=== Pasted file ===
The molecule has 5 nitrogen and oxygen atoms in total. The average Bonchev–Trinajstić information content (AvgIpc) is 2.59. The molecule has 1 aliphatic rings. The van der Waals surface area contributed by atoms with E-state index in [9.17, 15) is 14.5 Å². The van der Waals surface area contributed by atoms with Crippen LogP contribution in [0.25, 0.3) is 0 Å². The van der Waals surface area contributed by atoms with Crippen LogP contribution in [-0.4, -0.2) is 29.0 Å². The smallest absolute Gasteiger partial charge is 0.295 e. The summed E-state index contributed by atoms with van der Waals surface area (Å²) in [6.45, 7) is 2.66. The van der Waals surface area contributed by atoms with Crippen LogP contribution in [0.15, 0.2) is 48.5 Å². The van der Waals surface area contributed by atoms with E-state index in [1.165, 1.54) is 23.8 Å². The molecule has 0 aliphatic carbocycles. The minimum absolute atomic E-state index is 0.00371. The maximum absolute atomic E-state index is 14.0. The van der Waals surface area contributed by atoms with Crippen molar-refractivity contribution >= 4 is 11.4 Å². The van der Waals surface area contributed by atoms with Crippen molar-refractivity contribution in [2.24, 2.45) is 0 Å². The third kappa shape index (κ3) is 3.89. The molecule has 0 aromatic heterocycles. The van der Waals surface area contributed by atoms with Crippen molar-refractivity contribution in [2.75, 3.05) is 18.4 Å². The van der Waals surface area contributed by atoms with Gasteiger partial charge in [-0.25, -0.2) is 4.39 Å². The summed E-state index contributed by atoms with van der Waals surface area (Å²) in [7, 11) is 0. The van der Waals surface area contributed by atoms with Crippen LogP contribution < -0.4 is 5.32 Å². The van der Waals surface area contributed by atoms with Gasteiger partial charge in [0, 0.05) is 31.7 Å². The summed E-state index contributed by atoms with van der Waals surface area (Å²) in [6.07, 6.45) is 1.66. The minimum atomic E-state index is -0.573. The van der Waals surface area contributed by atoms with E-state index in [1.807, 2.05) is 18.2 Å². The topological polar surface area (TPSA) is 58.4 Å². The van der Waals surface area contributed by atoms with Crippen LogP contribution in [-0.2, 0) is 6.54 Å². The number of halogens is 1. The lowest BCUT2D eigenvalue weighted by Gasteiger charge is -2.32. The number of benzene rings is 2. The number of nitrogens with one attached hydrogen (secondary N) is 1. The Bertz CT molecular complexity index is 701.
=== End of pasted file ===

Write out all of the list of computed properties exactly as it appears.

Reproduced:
The molecule has 5 nitrogen and oxygen atoms in total. The average Bonchev–Trinajstić information content (AvgIpc) is 2.59. The molecule has 1 aliphatic rings. The van der Waals surface area contributed by atoms with E-state index in [9.17, 15) is 14.5 Å². The van der Waals surface area contributed by atoms with Crippen LogP contribution in [0.25, 0.3) is 0 Å². The van der Waals surface area contributed by atoms with Crippen LogP contribution in [-0.4, -0.2) is 29.0 Å². The smallest absolute Gasteiger partial charge is 0.295 e. The summed E-state index contributed by atoms with van der Waals surface area (Å²) in [6.45, 7) is 2.66. The van der Waals surface area contributed by atoms with Crippen LogP contribution in [0.15, 0.2) is 48.5 Å². The van der Waals surface area contributed by atoms with E-state index in [1.165, 1.54) is 23.8 Å². The molecule has 0 aliphatic carbocycles. The minimum absolute atomic E-state index is 0.00371. The maximum absolute atomic E-state index is 14.0. The van der Waals surface area contributed by atoms with Crippen molar-refractivity contribution >= 4 is 11.4 Å². The van der Waals surface area contributed by atoms with Crippen molar-refractivity contribution in [2.24, 2.45) is 0 Å². The third kappa shape index (κ3) is 3.89. The molecule has 0 aromatic heterocycles. The van der Waals surface area contributed by atoms with Crippen molar-refractivity contribution in [2.75, 3.05) is 18.4 Å². The van der Waals surface area contributed by atoms with Gasteiger partial charge in [-0.25, -0.2) is 4.39 Å². The summed E-state index contributed by atoms with van der Waals surface area (Å²) in [7, 11) is 0. The van der Waals surface area contributed by atoms with Crippen LogP contribution < -0.4 is 5.32 Å². The van der Waals surface area contributed by atoms with Gasteiger partial charge in [0, 0.05) is 31.7 Å². The summed E-state index contributed by atoms with van der Waals surface area (Å²) in [6.07, 6.45) is 1.66. The minimum atomic E-state index is -0.573. The van der Waals surface area contributed by atoms with E-state index in [1.807, 2.05) is 18.2 Å². The topological polar surface area (TPSA) is 58.4 Å². The van der Waals surface area contributed by atoms with Crippen LogP contribution in [-0.2, 0) is 6.54 Å². The number of halogens is 1. The lowest BCUT2D eigenvalue weighted by Gasteiger charge is -2.32. The number of benzene rings is 2. The number of nitrogens with one attached hydrogen (secondary N) is 1. The Bertz CT molecular complexity index is 701.